Can someone explain how pitchspeed should be used in determing which motor to get? - RC Groups
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Jan 22, 2004, 03:59 PM
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Can someone explain how pitchspeed should be used in determing which motor to get?

I am trying to decided between a Hi-max 2025-5300 in a GWS C gear box (5.33 to 1) using a 9x7.5e prop versus a Axix 2212-26 direct drive using a 9x7.5e prop in my Formosa.

I plan on using a 2 cell TP 2100.

The Hi-max numbers are the following
Amps: 11.0
Thrust: 13.7 oz
Pitchspeed: 45.7 mph

The Axix is the following
Amps: 9.6
Thrust: 14.3
Pitchspeed: 36 mph.

I would prefer using the Axis, because I won't have to deal with a gearbox. But I am concerned the airspeed of the Formosa would end up being quite slow, because the pitchspeed is a lot lower. Is this or a correct assumption? I guess what I am trying to figure out is the correlation between pitchspeed and airspeed.

I should note, my priority is not to have a fast plane, same or slighter faster than stock would be fine.

Thanks in advance

Last edited by Gatorfan; Jan 22, 2004 at 04:02 PM.
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Jan 22, 2004, 04:37 PM
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meteor's Avatar

More choices...

Well, since you haven't bought the motor yet, you have more choices...

1) If possible, go one step lower on the AXI wind, (higher Kv)

2) Jump up to a 9x9 prop

3) look at other motor choices: Mega 16/7/x on DD

It's odd though, the Axis must be turning very slowly to only have a 36mph pitch speed with a 9x7.5...

With a slippery ship like your Formosa, your static pitchspeed should be pretty close to your max. straight-line airspeed as the motor will unload a little in flight thereby making the zero-thrust "pitchspeed" point a bit higher that the static one.

Lastly, gearboxes will save your motor in an "impact" situation!!

Hope this helps.
Jan 22, 2004, 04:40 PM
FLYER spelled I-squared-R
fliir's Avatar
The old rule of thumb is that the pitch speed should be stall speed x 2.5
Jan 22, 2004, 05:10 PM
Motors beat engines!
Somethings wrong here. If your using the same 9x7.5 prop for both setups, pitch speed is a direct indicator of rpm.

The one with the higher pitch speed MUST have more thrust, yet your figures indicate the opposite.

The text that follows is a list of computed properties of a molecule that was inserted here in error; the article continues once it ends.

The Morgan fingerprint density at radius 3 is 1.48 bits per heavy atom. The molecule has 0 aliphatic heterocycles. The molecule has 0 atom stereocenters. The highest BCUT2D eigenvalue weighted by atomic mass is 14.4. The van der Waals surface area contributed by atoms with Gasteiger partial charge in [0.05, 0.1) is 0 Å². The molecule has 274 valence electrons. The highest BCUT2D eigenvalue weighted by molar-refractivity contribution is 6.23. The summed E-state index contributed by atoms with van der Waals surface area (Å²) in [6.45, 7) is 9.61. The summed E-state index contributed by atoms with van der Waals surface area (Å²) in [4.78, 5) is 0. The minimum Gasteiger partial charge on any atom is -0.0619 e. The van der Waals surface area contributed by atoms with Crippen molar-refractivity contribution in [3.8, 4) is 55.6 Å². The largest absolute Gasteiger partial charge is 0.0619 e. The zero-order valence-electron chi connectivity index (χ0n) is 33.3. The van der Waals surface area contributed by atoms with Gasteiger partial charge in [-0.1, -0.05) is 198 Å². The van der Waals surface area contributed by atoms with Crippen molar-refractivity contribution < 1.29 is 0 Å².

Somethings very wrong......................

Dean in Milwaukee
Jan 22, 2004, 05:50 PM
Registered User
Nice catch Dean,

I was using numbers for the APC eletric prop on Hi-max and APC slowfly with Axis.

with 7x5e, the Axis has the following
Amps: 8.5
Thrust: 10.9oz
Pitchspeed: 37mph

with the 9x6e, the Axis has the following
Amps: 6.4
Thrust: 12.8oz
Pitchspeed: 32mph

By using the Axis with the 9x6 instead of the Hi-max, I will be losing some thrust (~.9oz), but be pulling a lot less amps too (6.4 versus 11.1). But I guess the trade off will be the pitchspeed again. The Axis' pitchspeed is 15mph slower.

I am a fairly new pilot, so top speed of plane is not too important to me. Therefore I am leaning towards the Axis. But at the same time, I don't to want end with the Formosa that is all thrust and no speed. Needless to say, I am stuck and don't know which way to go.

Jan 22, 2004, 05:56 PM
Registered User
As previously mentioned pitch speed should be around 2.5 x stall speed. Stall speeds around 4 x sqrt of wing loading. A plane without sufficient pitch speed is sluggish, kinda drags itself around. Not a lot of fun to fly.

Jan 22, 2004, 06:21 PM
Registered User
vintage1's Avatar
Don't forget that APC do an 8x8 prop as well - a good swapout for a 9x6 if you want more speed.

Also, depemnding on drag, the fact that a given combo has teh pitch speed may be irrelevant, if it doesn't have the thrsu to get to teh pitch speed.

Motocalc isn't teh best thing at estimating drag, but you can play around a bit and see that the highest pitch speed sometimes isn't the fastest model.

I have my graphing function set to thrust and drag versus aircraft speed - where they cross is teh fastest the plane will do in level flight.

It's instructive to see the relationships develop between static thrust, rate of climb, pitch speed and ultimate model speed.

If you have a draggy model, teh drag xcan go up so fast with speed that its like running into a brick wall. It doesn't matter what you do, it has a to[p speed that is almost impossible to get past. Tuning for pitch speed there is a complete waste of time and may reduce the actual speed, sincve a small prop whizzing fast may maintain its thrust up at high speed, but there isnn't enough thrust to get you there in the first place!

Conversely, unless you want vertical climbouts, a slippery model doesn't need a lot of thrust but it needs it to stay there all the way up to 80-90mph or more. That means a steep pitched small prop, or a LOT of RPM, or both.

You need to think about how you like to fly. 3d and pattern style aerobats are not fast. Want you want is lots of low speed thrust to pull them through manouvers, and only enough speed to get the model comfortably above the stall.

Sport planes, most scale planes, and trainers need a little MORE speed IMHO, becauseyou tend to run at higher wing loadings and use the speed to carry them through loops. This is even more true of warbirds and suchlike, where half the thrill is doing 70mph inverted passes at 1 ft off the deck...and ducted fans are even more extreme case where its almost impossible to get low down thrust, but the pitch speed is generally VERY high.

If you look at the flight envelopes of real planes, they are just the same. A Jet airliner may look fast at 500mph, but if you look at the size of it - you realise its just a big sailplane with JUST enough power to get airborne, and waft along on a big light wing at - er - 500mph :-)

That's why they use turbofans on em. To get the jet efflux velocity DOWN and the thrust UP. Even fighters use turbofans these days for efficincy, using nastuy things like reheat to get the much faster efflux velocities they need to go and stay supersonic.